For this Depanneur Drop-In, siblings Sean and Sara Udow will be joining Sarah Kidd for a culinary trip back to their roots, recreating a traditional Jewish Friday night supper with some flare.
Roast chicken legs with in-the-pan potatoes
A take on our grandmother’s Friday night roast chicken. She would roast the chicken in a pot with onions and potatoes, and the potatoes would soften to just the right fluffy, creamy texture and take on the comforting flavors of chicken fat. Don’t tell Bubby, but we will break with tradition and give our chicken a bit of a herbaceousness by seasoning it with sage, rosemary and thyme.
Kasha with ‘Varnishkes’
Kasha, a buckwheat grain, with ‘Varnishkes’ (shell or bowtie noodles) was always and remains a staple of my grandmother’s and now our mother’s traditional Shabbat dinner. The key to a good kasha one that is ubiquitous in most of our grandmother’s old-country recipes: onions. These are fried low and slow until they become deeply caramelized, and seasoned with good portions of salt and pepper. Many people use bowtie noodles for this dish, but we always ate it with shells. This truly is an old-school dish, as it combines two starches in one dish, but for the vegetarians (and mushroom lovers) out there, we will also be adding mushrooms to our Kasha with Varnishkes. *note – this dish contains egg. The kasha doesn’t come out right without an egg.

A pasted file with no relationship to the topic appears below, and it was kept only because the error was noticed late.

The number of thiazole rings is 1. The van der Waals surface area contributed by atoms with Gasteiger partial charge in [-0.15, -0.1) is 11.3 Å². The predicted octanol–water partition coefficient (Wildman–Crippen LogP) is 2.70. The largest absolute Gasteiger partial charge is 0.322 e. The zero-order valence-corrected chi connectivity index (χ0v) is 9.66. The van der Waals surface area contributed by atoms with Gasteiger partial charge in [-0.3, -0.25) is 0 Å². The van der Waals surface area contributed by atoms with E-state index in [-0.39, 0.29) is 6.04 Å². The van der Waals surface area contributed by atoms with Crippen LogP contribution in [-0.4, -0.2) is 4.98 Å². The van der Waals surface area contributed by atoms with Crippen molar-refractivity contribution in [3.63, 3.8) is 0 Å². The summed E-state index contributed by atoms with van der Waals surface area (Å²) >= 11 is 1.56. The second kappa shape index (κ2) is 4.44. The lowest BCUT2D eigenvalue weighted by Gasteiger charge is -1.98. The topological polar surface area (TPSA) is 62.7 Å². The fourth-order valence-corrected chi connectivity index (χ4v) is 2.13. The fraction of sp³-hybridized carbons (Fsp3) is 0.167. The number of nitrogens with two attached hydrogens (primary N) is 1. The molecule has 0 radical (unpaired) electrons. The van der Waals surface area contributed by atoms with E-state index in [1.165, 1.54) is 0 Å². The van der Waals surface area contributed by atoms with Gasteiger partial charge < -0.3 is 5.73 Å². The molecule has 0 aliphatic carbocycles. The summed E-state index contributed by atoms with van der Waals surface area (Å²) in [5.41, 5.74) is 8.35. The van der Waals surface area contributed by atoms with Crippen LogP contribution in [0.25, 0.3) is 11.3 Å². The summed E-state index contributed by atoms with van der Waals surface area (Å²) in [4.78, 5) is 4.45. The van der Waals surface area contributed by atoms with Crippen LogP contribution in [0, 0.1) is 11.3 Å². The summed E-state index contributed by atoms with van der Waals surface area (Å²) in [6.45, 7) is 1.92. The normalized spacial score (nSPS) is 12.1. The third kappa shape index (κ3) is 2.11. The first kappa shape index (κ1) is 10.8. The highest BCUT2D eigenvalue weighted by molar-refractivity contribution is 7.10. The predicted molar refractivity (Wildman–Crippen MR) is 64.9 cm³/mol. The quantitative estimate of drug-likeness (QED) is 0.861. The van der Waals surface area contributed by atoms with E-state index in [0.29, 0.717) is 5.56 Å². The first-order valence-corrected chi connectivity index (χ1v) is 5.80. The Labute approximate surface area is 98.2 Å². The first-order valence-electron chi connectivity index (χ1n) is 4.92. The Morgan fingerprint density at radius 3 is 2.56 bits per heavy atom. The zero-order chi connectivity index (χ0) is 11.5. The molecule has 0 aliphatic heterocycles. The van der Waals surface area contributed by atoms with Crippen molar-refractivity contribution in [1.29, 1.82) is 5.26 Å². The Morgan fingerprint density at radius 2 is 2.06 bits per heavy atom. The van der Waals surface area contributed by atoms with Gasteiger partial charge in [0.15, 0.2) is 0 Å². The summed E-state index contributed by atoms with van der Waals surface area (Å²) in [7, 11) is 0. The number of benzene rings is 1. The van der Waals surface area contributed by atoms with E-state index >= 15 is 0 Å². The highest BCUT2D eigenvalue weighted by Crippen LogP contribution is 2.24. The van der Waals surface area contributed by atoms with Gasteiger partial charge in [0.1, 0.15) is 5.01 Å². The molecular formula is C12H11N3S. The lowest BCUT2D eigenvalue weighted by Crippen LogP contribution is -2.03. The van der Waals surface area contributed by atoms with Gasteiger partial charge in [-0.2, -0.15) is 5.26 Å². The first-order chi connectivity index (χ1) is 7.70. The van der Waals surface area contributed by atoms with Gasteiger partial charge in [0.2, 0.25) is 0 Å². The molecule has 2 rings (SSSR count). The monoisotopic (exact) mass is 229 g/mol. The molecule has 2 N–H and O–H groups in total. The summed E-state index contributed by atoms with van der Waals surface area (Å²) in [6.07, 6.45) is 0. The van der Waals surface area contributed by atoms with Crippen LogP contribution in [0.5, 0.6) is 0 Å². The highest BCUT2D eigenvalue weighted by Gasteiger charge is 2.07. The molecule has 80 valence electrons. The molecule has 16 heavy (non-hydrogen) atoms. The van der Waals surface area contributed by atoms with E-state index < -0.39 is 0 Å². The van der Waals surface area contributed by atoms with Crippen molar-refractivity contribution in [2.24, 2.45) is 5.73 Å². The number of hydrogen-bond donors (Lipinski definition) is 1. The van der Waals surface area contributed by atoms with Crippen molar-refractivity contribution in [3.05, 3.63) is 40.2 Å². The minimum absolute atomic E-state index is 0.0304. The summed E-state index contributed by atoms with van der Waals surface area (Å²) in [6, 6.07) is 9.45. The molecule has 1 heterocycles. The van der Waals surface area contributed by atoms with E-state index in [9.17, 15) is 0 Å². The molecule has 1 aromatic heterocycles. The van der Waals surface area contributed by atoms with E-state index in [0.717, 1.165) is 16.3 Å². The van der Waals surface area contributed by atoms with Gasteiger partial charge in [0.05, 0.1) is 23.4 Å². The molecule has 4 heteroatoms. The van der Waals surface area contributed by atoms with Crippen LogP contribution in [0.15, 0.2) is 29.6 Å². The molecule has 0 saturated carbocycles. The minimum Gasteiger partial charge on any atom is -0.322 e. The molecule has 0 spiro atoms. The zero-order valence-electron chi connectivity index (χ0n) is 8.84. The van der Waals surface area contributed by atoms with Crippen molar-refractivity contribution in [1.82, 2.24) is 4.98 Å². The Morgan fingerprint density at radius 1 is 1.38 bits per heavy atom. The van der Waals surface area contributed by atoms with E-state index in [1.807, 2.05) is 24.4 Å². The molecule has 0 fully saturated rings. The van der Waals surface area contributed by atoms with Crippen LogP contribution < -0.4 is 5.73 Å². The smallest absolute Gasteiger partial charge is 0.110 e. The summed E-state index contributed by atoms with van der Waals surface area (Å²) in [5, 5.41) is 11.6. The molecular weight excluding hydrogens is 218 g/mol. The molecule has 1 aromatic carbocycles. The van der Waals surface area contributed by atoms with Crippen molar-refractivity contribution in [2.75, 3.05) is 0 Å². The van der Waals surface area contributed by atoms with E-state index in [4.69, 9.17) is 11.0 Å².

Bubby never made beet slaw, but then again, she never served a real vegetable with dinner beyond the carrot that came in chicken soup. We chose beets because they are a good winter vegetable (and although March 17 is close to spring, nothing green will have yet grown in Canada) and because beets are also an old-country vegetable. This beet slaw will be seasoned with horseradish – a play on the beet-horseradish condiment traditionally eaten on the Jewish holiday of Passover.
$15 per person (includes roast chicken with potatoes, kasha with varnishkes and beet salad).
$14 for vegetarians (includes kasha with varnishkes and roast mushrooms and beet salad)
The Udows have generously decided to donate the proceeds of this event to Newcomer Kitchen, a nonprofit organization that invites newly-arrived Syrian refugee women to cook a weekly meal in the Dep’s kitchen. For more information about Newcomer Kitchen, check out this link: https://thedepanneur.ca/newcomerkitchen/
Brother and sister duo Sean and Sara Udow grew up in Winnipeg with good food. Passed down from generations, the Udow siblings have learned how to eat with gusto, cook with passion and host a dinner party or two. Sara, a community and urban planner has always been interested in how food can bring people together – whether around a campfire, dinner table or a community garden. Sean, a neurologist, believes that food can affect the brain and that a diet must not only be balanced and nutritional, but also exciting enough to activate gustatory centres of the nervous system.
Learn more about our Drop-In Dinners